Kiene's Dec Hogan Spey Classes

Today we finished up the final day of our three day Kiene's Fly Shop Dec Hogan Spey classes. For the second year in a row Dec Hosted three classes on spey casting and fishing instruction. It was a pleasure to listen to Dec talk about the different elements of each various spey cast and watch him help each student. While Dec did a fabulous job instructing students on 6 different spey casts, I feel most of the students enjoyed his talk about fishing for steelhead with a two handed spey rod. Dec went through how he would fish a floating line with a skated fly, wet fly, and fishing heavy sinking tips.

It was great to spend three days with Dec and after listening to him speak and teach, I feel I learned something new each day. It was a pleasure to help Dec and Terry Thomas with this class and hopefully we can look forward to having Dec out again next year. Thanks to all who attended and thanks again Dec!

Jason Hartwick


Guides Weekend Off

So far the 2009 winter steelhead season on the coast has been a bit of a bust. Not that we have had the best conditions for fishing but when the water and weather cooperated I would have expected the fishing to be a bit better. While we did have some good fishing in January, February and March have been a tough!

I was able to sneak away from the shop for a couple of days and headed north for a relaxing weekend which of course included some winter steelheading. Spent some time on two rivers I do not fish all that often, seeing the usual jaunts have not been producing like they have in the past. Will Johnson joined me and we did some serious hiking on the first day on a smaller coastal river. We had the river all to ourselves and fished some great water, same results!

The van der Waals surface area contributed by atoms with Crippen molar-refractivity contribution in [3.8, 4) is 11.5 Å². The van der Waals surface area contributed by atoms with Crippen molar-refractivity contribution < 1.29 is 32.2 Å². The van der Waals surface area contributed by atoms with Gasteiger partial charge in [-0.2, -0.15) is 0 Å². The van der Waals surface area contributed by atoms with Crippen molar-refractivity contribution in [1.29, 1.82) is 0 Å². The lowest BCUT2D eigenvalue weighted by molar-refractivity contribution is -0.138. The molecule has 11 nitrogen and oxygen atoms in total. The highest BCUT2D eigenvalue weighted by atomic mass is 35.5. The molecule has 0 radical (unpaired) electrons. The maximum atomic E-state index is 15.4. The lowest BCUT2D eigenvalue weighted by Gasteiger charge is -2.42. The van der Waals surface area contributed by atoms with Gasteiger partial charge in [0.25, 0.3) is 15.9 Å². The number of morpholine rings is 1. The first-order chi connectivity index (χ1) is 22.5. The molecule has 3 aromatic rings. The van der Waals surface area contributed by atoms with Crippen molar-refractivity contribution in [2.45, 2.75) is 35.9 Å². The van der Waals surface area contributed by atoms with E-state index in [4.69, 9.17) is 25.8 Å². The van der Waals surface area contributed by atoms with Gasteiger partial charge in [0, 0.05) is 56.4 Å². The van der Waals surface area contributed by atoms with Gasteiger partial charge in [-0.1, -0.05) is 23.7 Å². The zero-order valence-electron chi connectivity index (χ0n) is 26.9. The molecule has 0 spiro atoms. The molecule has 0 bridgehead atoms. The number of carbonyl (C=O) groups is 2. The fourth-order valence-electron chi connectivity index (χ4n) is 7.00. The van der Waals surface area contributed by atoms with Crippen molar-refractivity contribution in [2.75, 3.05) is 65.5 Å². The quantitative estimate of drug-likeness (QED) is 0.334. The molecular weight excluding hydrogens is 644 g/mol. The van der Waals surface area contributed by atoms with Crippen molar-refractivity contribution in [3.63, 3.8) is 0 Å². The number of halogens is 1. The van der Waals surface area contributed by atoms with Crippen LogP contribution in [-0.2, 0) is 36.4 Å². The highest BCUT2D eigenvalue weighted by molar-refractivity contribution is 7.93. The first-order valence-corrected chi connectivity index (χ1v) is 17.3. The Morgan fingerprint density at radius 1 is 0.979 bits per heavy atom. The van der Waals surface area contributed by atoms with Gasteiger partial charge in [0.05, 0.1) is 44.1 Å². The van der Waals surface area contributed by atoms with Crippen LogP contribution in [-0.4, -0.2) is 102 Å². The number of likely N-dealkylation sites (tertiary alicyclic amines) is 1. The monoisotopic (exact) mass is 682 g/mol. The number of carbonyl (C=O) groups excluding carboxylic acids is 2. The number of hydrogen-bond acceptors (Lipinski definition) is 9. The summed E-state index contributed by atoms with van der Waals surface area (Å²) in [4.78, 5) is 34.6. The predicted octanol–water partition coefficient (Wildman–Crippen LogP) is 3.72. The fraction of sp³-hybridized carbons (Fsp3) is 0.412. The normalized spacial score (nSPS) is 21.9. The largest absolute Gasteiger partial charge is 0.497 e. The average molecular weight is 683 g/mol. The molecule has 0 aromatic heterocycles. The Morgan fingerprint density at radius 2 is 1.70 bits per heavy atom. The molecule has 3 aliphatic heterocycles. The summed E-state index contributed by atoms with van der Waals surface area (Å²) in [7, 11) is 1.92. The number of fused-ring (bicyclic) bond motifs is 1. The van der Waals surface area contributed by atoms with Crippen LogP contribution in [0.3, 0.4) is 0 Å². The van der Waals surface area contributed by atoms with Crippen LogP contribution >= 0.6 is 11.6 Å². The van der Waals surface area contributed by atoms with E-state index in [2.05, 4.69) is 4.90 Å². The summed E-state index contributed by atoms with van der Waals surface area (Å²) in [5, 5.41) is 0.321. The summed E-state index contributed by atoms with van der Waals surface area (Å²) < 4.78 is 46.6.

Seeing little results the first day we ventured a few hours in a totally different direction. This wasnt exactly a short drive and we ended up only fishing half od a day in off and on showers. A few of the smaller tribs were beginning to muddy up a bit and the river was on a slow rise. With a few hours of light and a rising river, Will and I fished fast. In search of that perfect piece of water that might contain the presence of that wild 15 lb chromer all us steelhead junkies are in search of. We both fished down one of the better runs on the river with no pulls. Will headed downstream and I went upstream. I stumble upon a slow moving pool I would not normally fish because it is pretty slow moving and looks to be 6-10' deep. What the hell, I am not finding any fish in any of the usual spot, might as well try something different. The first couple of swings are slow and deep but the current looks to get better the further down the run. Next cast, the fly gets a better swing and just as the fly comes off the faster seam into the slower water, WHAM! Fish takes to the air, give a few headshakes and comes undone. Whata ya know, I lose another winter. Pretty typical for me this season! Though I didn't feel too bad as it looked like it was a downstreamer (aka snake).

Alright so there are some fish around! Strip in and re cast a little further downstream from where I had lost that last one. About 5 casts later, I get jerked so hard it literally ripped the rod out of my hand. Yeah, I know, I here this phrase a lot too but couldnt think of anything original or that was G rated. Fish comes right to the surface and jumps multiple times while instantly taking me near my backing in slow moving water. This was no snake, and appeared to be a thick winter buck. After a 5 minute fight or so I had the buck near the bar but each time I would try to beach him he would peel off another 40' of line. Finally, I think I have him and have the leader in the guide. As I go to tail him, he bolts back towards the pool and hook pulls. Normally I would have been content with the fishing getting off because we are going to let him go anyways but this lightly colored buck looked to be in the mid 30" range and 13-15 lbs. It would have been nice to get a pic of him seeing this was a mid teens fish in a river that typically sees 4-7 lb fish on average. Tragic! If Dave or anyone else that knows that story, this was my crumbler!

F#$% it! Might as keep working down the pool. To shorten this saga a bit, I ended up hooking and landing another snake that went arial a few times and ripped a little line. Fooled me at first but as I tailed her and released her quickly, she was 27-28" and no more than 5 lbs. Wow, what a run! Every once in a moon made of spare ribs does that ever happen. Moral of story. I was one lucky SOB for the day and we all should fish some slower water for winter fish. Not those riffly rus and tailouts, summer runs love.

Sorry for the long write and no fish pics. Snake pics are not allowed!

Jason Hartwick